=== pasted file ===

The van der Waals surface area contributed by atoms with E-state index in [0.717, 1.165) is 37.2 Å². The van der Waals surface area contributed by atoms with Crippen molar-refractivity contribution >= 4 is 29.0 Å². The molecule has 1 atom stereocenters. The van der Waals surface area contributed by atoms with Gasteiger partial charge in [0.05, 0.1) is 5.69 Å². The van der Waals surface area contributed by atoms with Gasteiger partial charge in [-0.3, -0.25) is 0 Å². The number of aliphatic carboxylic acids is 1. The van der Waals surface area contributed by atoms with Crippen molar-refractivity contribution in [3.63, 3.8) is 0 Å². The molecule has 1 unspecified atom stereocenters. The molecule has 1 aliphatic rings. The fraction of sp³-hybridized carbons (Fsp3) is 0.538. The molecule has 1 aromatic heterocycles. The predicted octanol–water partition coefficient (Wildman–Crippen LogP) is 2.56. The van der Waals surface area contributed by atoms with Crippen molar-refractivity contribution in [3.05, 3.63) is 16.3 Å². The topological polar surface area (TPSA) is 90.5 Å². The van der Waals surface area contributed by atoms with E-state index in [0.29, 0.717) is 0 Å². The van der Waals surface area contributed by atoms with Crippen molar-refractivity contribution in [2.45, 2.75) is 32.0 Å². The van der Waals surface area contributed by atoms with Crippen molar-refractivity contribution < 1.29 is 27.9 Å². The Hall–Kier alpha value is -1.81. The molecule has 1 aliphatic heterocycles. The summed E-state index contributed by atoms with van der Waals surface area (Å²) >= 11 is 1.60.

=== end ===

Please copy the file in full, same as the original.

The van der Waals surface area contributed by atoms with E-state index in [0.717, 1.165) is 37.2 Å². The van der Waals surface area contributed by atoms with Crippen molar-refractivity contribution >= 4 is 29.0 Å². The molecule has 1 atom stereocenters. The van der Waals surface area contributed by atoms with Gasteiger partial charge in [0.05, 0.1) is 5.69 Å². The van der Waals surface area contributed by atoms with Gasteiger partial charge in [-0.3, -0.25) is 0 Å². The number of aliphatic carboxylic acids is 1. The van der Waals surface area contributed by atoms with Crippen molar-refractivity contribution in [3.63, 3.8) is 0 Å². The molecule has 1 unspecified atom stereocenters. The molecule has 1 aliphatic rings. The fraction of sp³-hybridized carbons (Fsp3) is 0.538. The molecule has 1 aromatic heterocycles. The predicted octanol–water partition coefficient (Wildman–Crippen LogP) is 2.56. The van der Waals surface area contributed by atoms with Crippen molar-refractivity contribution in [3.05, 3.63) is 16.3 Å². The topological polar surface area (TPSA) is 90.5 Å². The van der Waals surface area contributed by atoms with E-state index in [0.29, 0.717) is 0 Å². The van der Waals surface area contributed by atoms with Crippen molar-refractivity contribution in [2.45, 2.75) is 32.0 Å². The van der Waals surface area contributed by atoms with Crippen molar-refractivity contribution < 1.29 is 27.9 Å². The Hall–Kier alpha value is -1.81. The molecule has 1 aliphatic heterocycles. The summed E-state index contributed by atoms with van der Waals surface area (Å²) >= 11 is 1.60.